Our planet Earth has an immense percentage covered by oceans – nearly 71%. Moreover, about 50% of our breathable oxygen is provided by the oceans. So the math says that almost every alternate breath us because of the oceans.
But this function of the Ocean is not usually obvious if we do not dig a little deeper into its importance. But our survival depends on these bodies of water. They maintain the planet’s shape and are the driving force behind climate, also helping maintain its stability. As such, its role in fighting climate change is vital.
With the oceans being responsible for so many crucial things, it is only reasonable that we keep the oceans healthy. If we fail to do so, the weather systems will collapse and end up devastating all life on the planet.
Climate change can have an adverse effect on oceans but it is also one of the ways in which climate change can be minimized. But how does this work exactly? The decision to look after the oceans is going to determine the way climate change will take place. So let us take this chance and find out more about its connection.
The Oceans Absorb Carbon-Dioxide
A fully functioning ocean absorbs immense amounts of CO2. Marine plants, like seagrass, can process carbon much faster than land plants and forests. But, climate change conversations rarely talk about this. Moreover, seagrass is not the only one doing the work. Small floating plants, called phytoplankton, also absorbs CO2 to grow. They are extremely small and extremely mighty, never ceasing to work.
This phytoplankton is the basis of the marine food chain. Each year, they absorb billions of tonnes of CO2. These carbon storehouses eventually end up in all marine animals.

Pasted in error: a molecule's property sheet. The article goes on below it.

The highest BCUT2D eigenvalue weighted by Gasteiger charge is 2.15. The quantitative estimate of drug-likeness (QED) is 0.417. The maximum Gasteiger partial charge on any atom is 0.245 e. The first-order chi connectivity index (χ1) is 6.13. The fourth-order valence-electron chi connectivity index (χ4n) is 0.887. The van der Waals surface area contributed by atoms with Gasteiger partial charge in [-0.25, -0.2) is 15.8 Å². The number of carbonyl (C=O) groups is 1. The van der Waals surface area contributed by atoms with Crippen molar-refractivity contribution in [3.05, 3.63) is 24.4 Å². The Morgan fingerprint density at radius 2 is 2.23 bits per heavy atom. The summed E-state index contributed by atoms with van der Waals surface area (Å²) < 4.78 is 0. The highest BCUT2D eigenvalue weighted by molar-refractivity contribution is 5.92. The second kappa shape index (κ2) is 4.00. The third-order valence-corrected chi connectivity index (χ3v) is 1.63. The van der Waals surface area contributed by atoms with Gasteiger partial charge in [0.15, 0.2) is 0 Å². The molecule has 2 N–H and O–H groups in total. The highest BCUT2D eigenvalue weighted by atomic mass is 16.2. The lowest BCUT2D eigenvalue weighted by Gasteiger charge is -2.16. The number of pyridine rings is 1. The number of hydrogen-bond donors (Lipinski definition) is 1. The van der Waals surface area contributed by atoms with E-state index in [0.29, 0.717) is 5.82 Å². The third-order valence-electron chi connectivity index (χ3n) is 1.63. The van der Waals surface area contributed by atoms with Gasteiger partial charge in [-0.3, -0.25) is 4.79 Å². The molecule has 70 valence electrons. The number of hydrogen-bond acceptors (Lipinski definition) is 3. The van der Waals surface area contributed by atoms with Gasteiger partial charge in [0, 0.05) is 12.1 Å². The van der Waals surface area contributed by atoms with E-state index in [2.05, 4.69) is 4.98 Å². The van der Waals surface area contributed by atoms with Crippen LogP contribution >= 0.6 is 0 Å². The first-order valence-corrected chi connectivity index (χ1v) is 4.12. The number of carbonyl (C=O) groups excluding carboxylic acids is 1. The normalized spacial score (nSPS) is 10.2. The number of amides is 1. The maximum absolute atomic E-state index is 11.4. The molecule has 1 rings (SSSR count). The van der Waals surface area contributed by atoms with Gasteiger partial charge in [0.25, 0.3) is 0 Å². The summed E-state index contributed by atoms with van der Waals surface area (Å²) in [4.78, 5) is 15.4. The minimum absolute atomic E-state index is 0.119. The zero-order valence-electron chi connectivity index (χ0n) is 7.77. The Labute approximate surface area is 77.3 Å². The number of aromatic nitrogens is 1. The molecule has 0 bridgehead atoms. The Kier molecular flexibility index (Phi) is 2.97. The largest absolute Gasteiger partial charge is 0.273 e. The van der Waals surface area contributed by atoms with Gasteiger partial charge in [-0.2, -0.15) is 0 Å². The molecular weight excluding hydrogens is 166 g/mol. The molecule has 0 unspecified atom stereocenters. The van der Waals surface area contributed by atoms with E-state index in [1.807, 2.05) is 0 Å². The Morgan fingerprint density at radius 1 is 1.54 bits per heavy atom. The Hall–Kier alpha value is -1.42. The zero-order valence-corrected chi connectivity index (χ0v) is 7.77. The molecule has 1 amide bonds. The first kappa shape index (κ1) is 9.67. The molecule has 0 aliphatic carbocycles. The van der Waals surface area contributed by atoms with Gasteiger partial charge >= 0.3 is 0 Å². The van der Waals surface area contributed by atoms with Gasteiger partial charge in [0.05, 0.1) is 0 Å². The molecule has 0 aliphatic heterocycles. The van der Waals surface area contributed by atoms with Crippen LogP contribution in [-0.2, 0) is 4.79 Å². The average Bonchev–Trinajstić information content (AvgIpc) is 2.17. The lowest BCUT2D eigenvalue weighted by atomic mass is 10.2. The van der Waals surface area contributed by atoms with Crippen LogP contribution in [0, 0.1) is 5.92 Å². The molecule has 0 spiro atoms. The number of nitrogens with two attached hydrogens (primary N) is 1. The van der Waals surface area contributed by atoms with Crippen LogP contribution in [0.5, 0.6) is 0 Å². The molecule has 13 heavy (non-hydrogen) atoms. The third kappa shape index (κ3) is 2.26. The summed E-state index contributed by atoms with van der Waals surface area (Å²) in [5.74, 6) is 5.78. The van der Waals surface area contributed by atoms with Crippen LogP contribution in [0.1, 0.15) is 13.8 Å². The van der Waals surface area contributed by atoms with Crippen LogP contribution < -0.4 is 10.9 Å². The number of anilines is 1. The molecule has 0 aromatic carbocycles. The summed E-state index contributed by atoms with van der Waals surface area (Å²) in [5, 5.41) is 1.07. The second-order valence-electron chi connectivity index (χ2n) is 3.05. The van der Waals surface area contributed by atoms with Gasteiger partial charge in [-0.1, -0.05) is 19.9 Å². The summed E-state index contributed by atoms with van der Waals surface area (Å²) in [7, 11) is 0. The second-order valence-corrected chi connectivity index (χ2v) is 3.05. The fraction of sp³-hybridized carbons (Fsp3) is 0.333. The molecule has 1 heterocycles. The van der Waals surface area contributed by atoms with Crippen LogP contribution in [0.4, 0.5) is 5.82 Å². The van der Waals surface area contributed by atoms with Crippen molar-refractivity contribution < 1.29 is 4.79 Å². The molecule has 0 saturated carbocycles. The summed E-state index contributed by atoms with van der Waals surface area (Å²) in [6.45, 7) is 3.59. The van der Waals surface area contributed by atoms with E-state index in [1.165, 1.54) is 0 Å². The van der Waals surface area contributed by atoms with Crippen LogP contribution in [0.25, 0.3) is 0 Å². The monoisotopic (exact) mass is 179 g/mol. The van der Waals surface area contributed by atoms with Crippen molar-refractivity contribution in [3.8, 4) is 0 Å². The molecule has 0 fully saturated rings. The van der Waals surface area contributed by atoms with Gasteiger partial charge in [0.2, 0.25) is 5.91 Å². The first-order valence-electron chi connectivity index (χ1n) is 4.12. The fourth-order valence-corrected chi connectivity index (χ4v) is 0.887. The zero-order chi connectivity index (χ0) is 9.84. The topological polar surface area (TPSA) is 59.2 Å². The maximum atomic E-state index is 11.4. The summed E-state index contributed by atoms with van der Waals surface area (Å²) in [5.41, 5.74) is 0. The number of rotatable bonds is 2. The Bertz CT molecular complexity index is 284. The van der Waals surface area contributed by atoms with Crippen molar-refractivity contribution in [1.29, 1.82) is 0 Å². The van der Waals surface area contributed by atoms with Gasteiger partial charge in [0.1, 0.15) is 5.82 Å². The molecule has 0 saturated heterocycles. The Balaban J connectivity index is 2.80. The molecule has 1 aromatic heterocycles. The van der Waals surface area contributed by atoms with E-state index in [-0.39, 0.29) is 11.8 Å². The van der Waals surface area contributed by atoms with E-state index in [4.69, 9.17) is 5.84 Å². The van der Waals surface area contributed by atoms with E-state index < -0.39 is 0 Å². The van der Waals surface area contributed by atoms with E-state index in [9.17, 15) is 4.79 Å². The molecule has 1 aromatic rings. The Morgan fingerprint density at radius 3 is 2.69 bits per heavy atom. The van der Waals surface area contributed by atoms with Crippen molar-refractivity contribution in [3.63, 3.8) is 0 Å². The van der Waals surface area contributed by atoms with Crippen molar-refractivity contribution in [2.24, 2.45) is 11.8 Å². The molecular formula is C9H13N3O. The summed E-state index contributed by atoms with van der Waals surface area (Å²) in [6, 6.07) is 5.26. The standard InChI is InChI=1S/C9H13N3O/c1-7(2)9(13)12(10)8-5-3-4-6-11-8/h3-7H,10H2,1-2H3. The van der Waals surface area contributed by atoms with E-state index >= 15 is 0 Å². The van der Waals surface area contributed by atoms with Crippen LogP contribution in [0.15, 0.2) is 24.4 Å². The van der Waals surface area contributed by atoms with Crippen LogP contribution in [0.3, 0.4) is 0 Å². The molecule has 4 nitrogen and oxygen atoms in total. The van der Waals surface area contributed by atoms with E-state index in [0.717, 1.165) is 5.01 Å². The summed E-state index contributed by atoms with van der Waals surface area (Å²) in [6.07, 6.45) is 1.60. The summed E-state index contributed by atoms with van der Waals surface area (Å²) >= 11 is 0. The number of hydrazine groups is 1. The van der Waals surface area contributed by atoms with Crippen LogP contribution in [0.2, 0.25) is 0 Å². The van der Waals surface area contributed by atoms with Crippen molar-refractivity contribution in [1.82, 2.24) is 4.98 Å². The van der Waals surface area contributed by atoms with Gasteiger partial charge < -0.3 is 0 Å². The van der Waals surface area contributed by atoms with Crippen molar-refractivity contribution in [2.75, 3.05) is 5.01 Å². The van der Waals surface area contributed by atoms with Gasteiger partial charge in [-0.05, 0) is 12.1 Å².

After marine animals die, this carbon in their body slowly decomposes at the ocean floor. It never gets back to the air we breathe. But, this is not wholly good for our environment. If the oceans get saturated with that huge amount of Carbon-dioxide, they will become acidic. This is destroying habitats in the ocean, like coral reefs. Eventually, even the water on the surface will turn more acidic at this rate.
Hard corals get their hardness from calcium carbonate. But they cannot get hold of the calcium if the water is too acidic. So, without the shells, they die before developing fully. Without corals, fish numbers will drastically reduce because of a loss of habitat. Many more marine animals will also not survive as the whole food chain will start collapsing.
So, yes, the Oceans are getting rid of all the greenhouse gases that we keep producing. But it is slowly killing itself in the process.
What Would Happen If The Oceans Die?
Simply put, the temperature will be far too high for life to exist. It is nature’s way of stabilizing the climate. Without it, we would be all on our own. Apart from CO2, the water also substantially absorbs atmospheric heat. So as their temperature rises, and they lose the ability to regulate atmospheric heat, the land will be wrecked with droughts and heatwaves.
Moreover, a raised temperature also means that the sea level will rise. Eventually, coastal areas will all be submerged.
But we can stop this! Or at least conserve and give the oceans time to recover. First off, we must aim to bring down plastic pollution, the most recent and biggest threat to the oceans. Cattle farming, for meat and dairy products, also releases an immense amount of CO2. Flying less, doing away with unnecessary appliances, and reducing the usage of dyed clothes will all go a long way in helping our priceless oceans.